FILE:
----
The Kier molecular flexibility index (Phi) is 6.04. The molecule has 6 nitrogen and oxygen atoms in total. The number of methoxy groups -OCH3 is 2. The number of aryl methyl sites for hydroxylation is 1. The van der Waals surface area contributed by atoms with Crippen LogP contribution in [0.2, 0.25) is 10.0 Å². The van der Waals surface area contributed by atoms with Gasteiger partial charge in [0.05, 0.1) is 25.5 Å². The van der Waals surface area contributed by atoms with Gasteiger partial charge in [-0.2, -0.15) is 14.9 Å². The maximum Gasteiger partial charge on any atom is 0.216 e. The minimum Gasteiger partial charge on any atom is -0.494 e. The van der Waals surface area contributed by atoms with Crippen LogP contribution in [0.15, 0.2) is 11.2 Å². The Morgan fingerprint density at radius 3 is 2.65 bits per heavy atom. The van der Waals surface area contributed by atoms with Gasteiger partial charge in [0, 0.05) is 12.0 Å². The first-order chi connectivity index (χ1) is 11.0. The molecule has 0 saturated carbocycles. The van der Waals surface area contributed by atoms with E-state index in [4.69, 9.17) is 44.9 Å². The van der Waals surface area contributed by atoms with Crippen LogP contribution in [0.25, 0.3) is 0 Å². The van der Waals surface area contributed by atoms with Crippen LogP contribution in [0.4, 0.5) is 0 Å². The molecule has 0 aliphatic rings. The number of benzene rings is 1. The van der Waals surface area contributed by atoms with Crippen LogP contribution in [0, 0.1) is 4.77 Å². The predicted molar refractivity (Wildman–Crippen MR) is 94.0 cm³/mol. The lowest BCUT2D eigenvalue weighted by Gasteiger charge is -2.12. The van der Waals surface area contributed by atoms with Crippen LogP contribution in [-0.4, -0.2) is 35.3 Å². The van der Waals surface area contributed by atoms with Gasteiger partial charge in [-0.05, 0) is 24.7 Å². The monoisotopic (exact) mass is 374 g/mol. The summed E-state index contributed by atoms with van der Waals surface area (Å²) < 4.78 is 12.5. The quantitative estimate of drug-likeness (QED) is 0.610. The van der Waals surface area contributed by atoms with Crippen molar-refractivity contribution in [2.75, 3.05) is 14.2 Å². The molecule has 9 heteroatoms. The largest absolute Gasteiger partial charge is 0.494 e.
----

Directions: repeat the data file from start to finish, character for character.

The Kier molecular flexibility index (Phi) is 6.04. The molecule has 6 nitrogen and oxygen atoms in total. The number of methoxy groups -OCH3 is 2. The number of aryl methyl sites for hydroxylation is 1. The van der Waals surface area contributed by atoms with Crippen LogP contribution in [0.2, 0.25) is 10.0 Å². The van der Waals surface area contributed by atoms with Gasteiger partial charge in [0.05, 0.1) is 25.5 Å². The van der Waals surface area contributed by atoms with Gasteiger partial charge in [-0.2, -0.15) is 14.9 Å². The maximum Gasteiger partial charge on any atom is 0.216 e. The minimum Gasteiger partial charge on any atom is -0.494 e. The van der Waals surface area contributed by atoms with Crippen LogP contribution in [0.15, 0.2) is 11.2 Å². The Morgan fingerprint density at radius 3 is 2.65 bits per heavy atom. The van der Waals surface area contributed by atoms with Gasteiger partial charge in [0, 0.05) is 12.0 Å². The first-order chi connectivity index (χ1) is 11.0. The molecule has 0 saturated carbocycles. The van der Waals surface area contributed by atoms with E-state index in [4.69, 9.17) is 44.9 Å². The van der Waals surface area contributed by atoms with Crippen LogP contribution in [0.25, 0.3) is 0 Å². The van der Waals surface area contributed by atoms with Crippen LogP contribution in [0.4, 0.5) is 0 Å². The molecule has 0 aliphatic rings. The number of benzene rings is 1. The van der Waals surface area contributed by atoms with Crippen LogP contribution in [0, 0.1) is 4.77 Å². The predicted molar refractivity (Wildman–Crippen MR) is 94.0 cm³/mol. The lowest BCUT2D eigenvalue weighted by Gasteiger charge is -2.12. The van der Waals surface area contributed by atoms with Crippen LogP contribution in [-0.4, -0.2) is 35.3 Å². The van der Waals surface area contributed by atoms with Gasteiger partial charge in [-0.05, 0) is 24.7 Å². The monoisotopic (exact) mass is 374 g/mol. The summed E-state index contributed by atoms with van der Waals surface area (Å²) < 4.78 is 12.5. The quantitative estimate of drug-likeness (QED) is 0.610. The van der Waals surface area contributed by atoms with Crippen molar-refractivity contribution in [2.75, 3.05) is 14.2 Å². The molecule has 9 heteroatoms. The largest absolute Gasteiger partial charge is 0.494 e.